A
seco-acids from a varietyof sterols and triterpenes, and to assess the influence ofthe rigid portion of the steroid nucleus and of the sidechain on biological activity. These data are suninia-rized in Table I. With the exception of compounds
1,
2,
and
3,
all
those listed in this table possess the
anti-
trans-anti
backbone characteristic of the sterols.
How-
ever, the location of the angular methyl groups varieswidely and
so
does the nature of the side chain. Withthe exception of coiiipound
8,
all of the compounds wereactive arid one can conclude from these data that con-siderable structural variation is possible without loss
of
antibacterial activity. This is particularly evidentwhen one considers the lupeol derivative
7,
whichshows the most far-reaching deviation in skeletal struc-ture.
No
attempt is being made here to evaluate thequantitative differences in activity between the variouscompounds except in those cases where only a singlesubstituent is being varied. This
is
the case
for
2,
the21-methyl ester of
1,
which shows a 30-fold enhance-ment in activity over the latter. The conclusion appearsjustified that
a
second anionic site at
a
distant part of themolecule is detrimental to activity.
It
is felt, on struc-
p.
192.
(5)
B.
hl.
Baird,
T.
G.
Halsall,
E.
R.
H.
Jones, and
G.
Lowe,
Proc.
Chem.
Soc.,
257
(1961): 16 (1963).(6)
A.
I.
Laskin,
P.
Grabowich, C. de Lisle Meyers, and
J.
Fried,
J.
Med.
Chem.,
7,
406 (1964).
(7)
The necessity for the presence of at least one carboxyl group derivesfrom the fact that the dimethyl ester of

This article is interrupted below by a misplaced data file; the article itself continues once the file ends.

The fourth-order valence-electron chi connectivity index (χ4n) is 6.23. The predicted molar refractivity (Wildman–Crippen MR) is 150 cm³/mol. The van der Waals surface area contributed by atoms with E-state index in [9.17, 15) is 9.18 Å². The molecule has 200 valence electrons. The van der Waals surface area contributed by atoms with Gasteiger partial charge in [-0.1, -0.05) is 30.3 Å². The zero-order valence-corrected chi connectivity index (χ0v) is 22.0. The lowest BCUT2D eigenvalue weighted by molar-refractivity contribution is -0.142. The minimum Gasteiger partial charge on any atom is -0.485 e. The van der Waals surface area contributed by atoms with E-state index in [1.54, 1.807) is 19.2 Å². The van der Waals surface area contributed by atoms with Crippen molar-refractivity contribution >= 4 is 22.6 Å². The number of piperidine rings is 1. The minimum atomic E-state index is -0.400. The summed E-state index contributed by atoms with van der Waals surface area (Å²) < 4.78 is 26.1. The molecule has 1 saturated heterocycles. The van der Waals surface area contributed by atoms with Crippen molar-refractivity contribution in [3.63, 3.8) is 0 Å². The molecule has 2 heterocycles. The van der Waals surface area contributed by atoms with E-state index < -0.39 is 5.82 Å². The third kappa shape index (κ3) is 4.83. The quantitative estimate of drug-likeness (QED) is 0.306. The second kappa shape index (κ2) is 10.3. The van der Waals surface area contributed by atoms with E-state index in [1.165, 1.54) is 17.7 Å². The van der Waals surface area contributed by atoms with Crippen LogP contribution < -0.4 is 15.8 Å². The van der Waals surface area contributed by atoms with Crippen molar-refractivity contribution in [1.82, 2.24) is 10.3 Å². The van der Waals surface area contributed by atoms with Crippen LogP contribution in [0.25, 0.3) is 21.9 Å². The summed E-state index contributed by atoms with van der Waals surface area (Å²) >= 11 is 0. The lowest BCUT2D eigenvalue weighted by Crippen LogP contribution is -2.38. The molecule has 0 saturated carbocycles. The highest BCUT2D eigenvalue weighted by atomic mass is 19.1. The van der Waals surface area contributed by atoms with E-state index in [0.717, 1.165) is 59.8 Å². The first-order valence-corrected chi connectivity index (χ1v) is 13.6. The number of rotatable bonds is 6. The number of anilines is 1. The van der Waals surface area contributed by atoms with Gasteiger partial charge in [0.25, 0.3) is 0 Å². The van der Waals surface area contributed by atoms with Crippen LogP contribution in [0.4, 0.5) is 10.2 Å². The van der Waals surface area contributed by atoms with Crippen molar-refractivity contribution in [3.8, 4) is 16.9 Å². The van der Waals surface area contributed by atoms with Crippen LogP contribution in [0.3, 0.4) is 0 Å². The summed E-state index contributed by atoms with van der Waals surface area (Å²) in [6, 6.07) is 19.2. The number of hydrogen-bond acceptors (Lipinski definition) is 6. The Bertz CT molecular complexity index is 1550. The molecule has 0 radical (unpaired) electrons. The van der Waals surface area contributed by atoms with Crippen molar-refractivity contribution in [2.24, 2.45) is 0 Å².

I11
was inactive at the
100--,/ml.
level,
the highest level employed in this investigation. Similarly, reductionof bothcarboxyl groups to primary alcohols led to inactive compounds:
cf.
ref.
6.
279
 
Hozc@
O
!I
5
I
.\liiiiiii\~ni
iihihitory
coiicentritti~~ti
f
steroid
itcidb
iii
two-
fold
,elid
dilutioil
asxiy
agaiiht
s.
(J((j'?!(.q
2OOP.
i
Ilef.
6.
c
This
\~ork.
Ref.
S.
Ref.
2.
turd
grounds,
that
8
which larlied artivity at
50
y
iiiight have
been
avtive
when
tested
at a higher level.
I3ui
thi.5
iri
to
be
expected
if
an arbitrary upper limit
is
sct
for
testing.Table
I1
suiiiii~ariz~s
ur
data
oil
ring
A
seco-acids,
iii
n-hivh substitueiits attached
to
"ring
A"
are
varied arid
tlic
reiiiainiiig portioli
of
the
steroid skeletoii is
that
ofcholestane. Since
the
hydroxy acids
1-4
all
showedaviivity,
tlic
degrec
of iiiethylatioii at
C-4
has little
in-
fluciic~
n
acsiivity. "CIoinpouiids"
3
aiid
4
representappioxiiiiat
cly
ecluin1olar iiiixturcs of
t
he
two
isoniericahydroxy avids
shown
iii
Table
IJ.y
Xi
least
oiie
of
the
18)
1)
lt~~s~~ntl~~~l
\,
0
Yie~lf~riiey~r.,
iid
.J.
i.rie~1,
1.
Org.
C/#eni..
0,
J10
1
1
!I
,,? I
two>
f
Iiot
both
isoiiwrs>
iiust
therefore, be
considt:red
active. Xniong the dirarhosylic acids only
thr
two
lrans-acids
5
and
7
shon.ed
activity, the
two
cis-acGdsbeing inactive
ai
ihc
100-7
level.
AI^
interesting
roil-
t
rast
in
activity 11-as shoivi1 between
the
wcll-l~iio~~-ii
keto acid
9
and
its 5-deoxo derivative
10.
The
fol~tici.
was
active
at
the
2-y
level, whereas the latter was iliac,-tive
at
100
y.
The
preseiicc
of
aii
oxygen fuiivtioil
iit
the
y-
or
6-positioii with respect to
the
carboxyl grouphas beeri
a
characaterist
ic,
feature
of
all
act,ive csoinpouiids
'I'h(1
r, aid,
iiideed, it is
a
charact'ei
irriitg
steroid
antibiotics. as
~~11.